Iocaste (moon)

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Iocaste or Jupiter XXIV, is a non-spherical moon of Jupiter. It was found by a team of astronomers from the University of Hawaii led by Scott S. Sheppard in 2000, and given the designation S/2000 J 3[1][2].

Iocaste orbits Jupiter at an average distance of 20,723,000 km in 609.427 days, at an inclination of 147° to the ecliptic (146° to Jupiter's equator) with an orbital eccentricity of 0.2874.

It was named in October 2002 after Jocasta[3], the mother/wife of Oedipus in Greek mythology.

Iocaste belongs to the Ananke group, believed to be the remnants of a break-up of a captured asteroid.[4][5]

The moon is about 5 kilometres in diameter[6] and appears grey, similar to C-type asteroids.[7]

References[change | change source]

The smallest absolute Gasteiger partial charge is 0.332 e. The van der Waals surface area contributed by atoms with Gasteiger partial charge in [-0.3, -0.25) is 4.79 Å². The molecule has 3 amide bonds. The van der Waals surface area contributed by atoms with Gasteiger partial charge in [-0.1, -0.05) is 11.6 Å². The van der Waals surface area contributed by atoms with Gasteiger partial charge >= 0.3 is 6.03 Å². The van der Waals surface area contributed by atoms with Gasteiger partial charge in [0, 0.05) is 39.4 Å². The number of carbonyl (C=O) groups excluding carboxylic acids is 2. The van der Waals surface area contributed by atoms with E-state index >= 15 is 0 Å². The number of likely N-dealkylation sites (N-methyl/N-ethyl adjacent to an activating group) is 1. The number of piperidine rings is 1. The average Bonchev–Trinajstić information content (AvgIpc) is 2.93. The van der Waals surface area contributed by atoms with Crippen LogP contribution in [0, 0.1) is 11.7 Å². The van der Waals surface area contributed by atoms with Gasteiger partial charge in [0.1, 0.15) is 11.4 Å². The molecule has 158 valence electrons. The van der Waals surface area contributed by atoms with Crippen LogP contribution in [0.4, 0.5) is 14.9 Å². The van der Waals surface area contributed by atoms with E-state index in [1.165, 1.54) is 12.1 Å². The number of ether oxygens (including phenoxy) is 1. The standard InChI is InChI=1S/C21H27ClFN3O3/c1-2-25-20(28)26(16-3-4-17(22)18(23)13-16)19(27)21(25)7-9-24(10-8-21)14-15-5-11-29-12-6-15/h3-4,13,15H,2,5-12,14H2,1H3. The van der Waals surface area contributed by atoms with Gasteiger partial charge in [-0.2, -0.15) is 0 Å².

1. IAUC 7555: Satellites of Jupiter 2001 January 5 (discovery)
  2. MPEC 2001-A28: S/2000 J 2, S/2000 J 3, S/2000 J 4, S/2000 J 5, S/2000 J 6 2001 January 5 (discovery and ephemeris)
  3. IAUC 7998: Satellites of Jupiter 2002 October 22 (naming the moon)
  4. Sheppard, S. S.; Jewitt, D. C.; An Abundant Population of Small Irregular Satellites Around Jupiter, Nature, Vol. 423 (May 2003), pp. 261-263
  5. Nesvorný, D.; Alvarellos, J. L. A.; Dones, L.; and Levison, H. F.; Orbital and Collisional Evolution of the Irregular Satellites, The Astronomical Journal, Vol. 126 (2003), pp. 398–429
  6. Sheppard, S. S.; Jewitt, D. C.; Porco, C. C.; Jupiter's Outer Satellites and Trojans, in Jupiter: The Planet, Satellites and Magnetosphere, edited by Fran Bagenal, Timothy E. Dowling, William B. McKinnon, Cambridge Planetary Science, Vol. 1, Cambridge, UK: Cambridge University Press, ISBN 0-521-81808-7, 2004, pp. 263-280
  7. Grav, T.; Holman, M. J.; Gladman, B. J.; and Aksnes, K.; Photometric survey of the irregular satellites, Icarus, Vol. 166 (2003), pp. 33-45
  1. Ephemeris IAU-MPC NSES
  2. Mean orbital parameters NASA JPL

Other websites[change | change source]